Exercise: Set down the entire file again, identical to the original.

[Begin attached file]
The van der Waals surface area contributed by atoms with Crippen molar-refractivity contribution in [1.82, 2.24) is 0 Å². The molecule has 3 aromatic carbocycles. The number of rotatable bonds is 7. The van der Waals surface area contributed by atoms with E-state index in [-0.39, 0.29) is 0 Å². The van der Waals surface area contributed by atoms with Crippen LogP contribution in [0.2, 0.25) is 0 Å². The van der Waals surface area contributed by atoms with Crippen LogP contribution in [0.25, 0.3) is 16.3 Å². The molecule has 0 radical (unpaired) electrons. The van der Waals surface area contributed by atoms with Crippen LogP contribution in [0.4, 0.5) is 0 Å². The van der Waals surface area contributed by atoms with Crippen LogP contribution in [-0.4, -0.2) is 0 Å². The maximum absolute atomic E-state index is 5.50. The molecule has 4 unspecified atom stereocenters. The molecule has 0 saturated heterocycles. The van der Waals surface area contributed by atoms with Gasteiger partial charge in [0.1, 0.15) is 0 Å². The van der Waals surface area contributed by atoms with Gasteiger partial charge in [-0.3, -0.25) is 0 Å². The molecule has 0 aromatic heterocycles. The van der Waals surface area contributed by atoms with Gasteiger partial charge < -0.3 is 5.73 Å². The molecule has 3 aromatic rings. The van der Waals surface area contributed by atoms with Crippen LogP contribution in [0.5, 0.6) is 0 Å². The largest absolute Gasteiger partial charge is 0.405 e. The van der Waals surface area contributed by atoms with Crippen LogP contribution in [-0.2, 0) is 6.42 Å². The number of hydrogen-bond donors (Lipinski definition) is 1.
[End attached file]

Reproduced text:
The van der Waals surface area contributed by atoms with Crippen molar-refractivity contribution in [1.82, 2.24) is 0 Å². The molecule has 3 aromatic carbocycles. The number of rotatable bonds is 7. The van der Waals surface area contributed by atoms with E-state index in [-0.39, 0.29) is 0 Å². The van der Waals surface area contributed by atoms with Crippen LogP contribution in [0.2, 0.25) is 0 Å². The van der Waals surface area contributed by atoms with Crippen LogP contribution in [0.25, 0.3) is 16.3 Å². The molecule has 0 radical (unpaired) electrons. The van der Waals surface area contributed by atoms with Crippen LogP contribution in [0.4, 0.5) is 0 Å². The van der Waals surface area contributed by atoms with Crippen LogP contribution in [-0.4, -0.2) is 0 Å². The maximum absolute atomic E-state index is 5.50. The molecule has 4 unspecified atom stereocenters. The molecule has 0 saturated heterocycles. The van der Waals surface area contributed by atoms with Gasteiger partial charge in [0.1, 0.15) is 0 Å². The van der Waals surface area contributed by atoms with Gasteiger partial charge in [-0.3, -0.25) is 0 Å². The molecule has 0 aromatic heterocycles. The van der Waals surface area contributed by atoms with Gasteiger partial charge < -0.3 is 5.73 Å². The molecule has 3 aromatic rings. The van der Waals surface area contributed by atoms with Crippen LogP contribution in [0.5, 0.6) is 0 Å². The largest absolute Gasteiger partial charge is 0.405 e. The van der Waals surface area contributed by atoms with Crippen LogP contribution in [-0.2, 0) is 6.42 Å². The number of hydrogen-bond donors (Lipinski definition) is 1.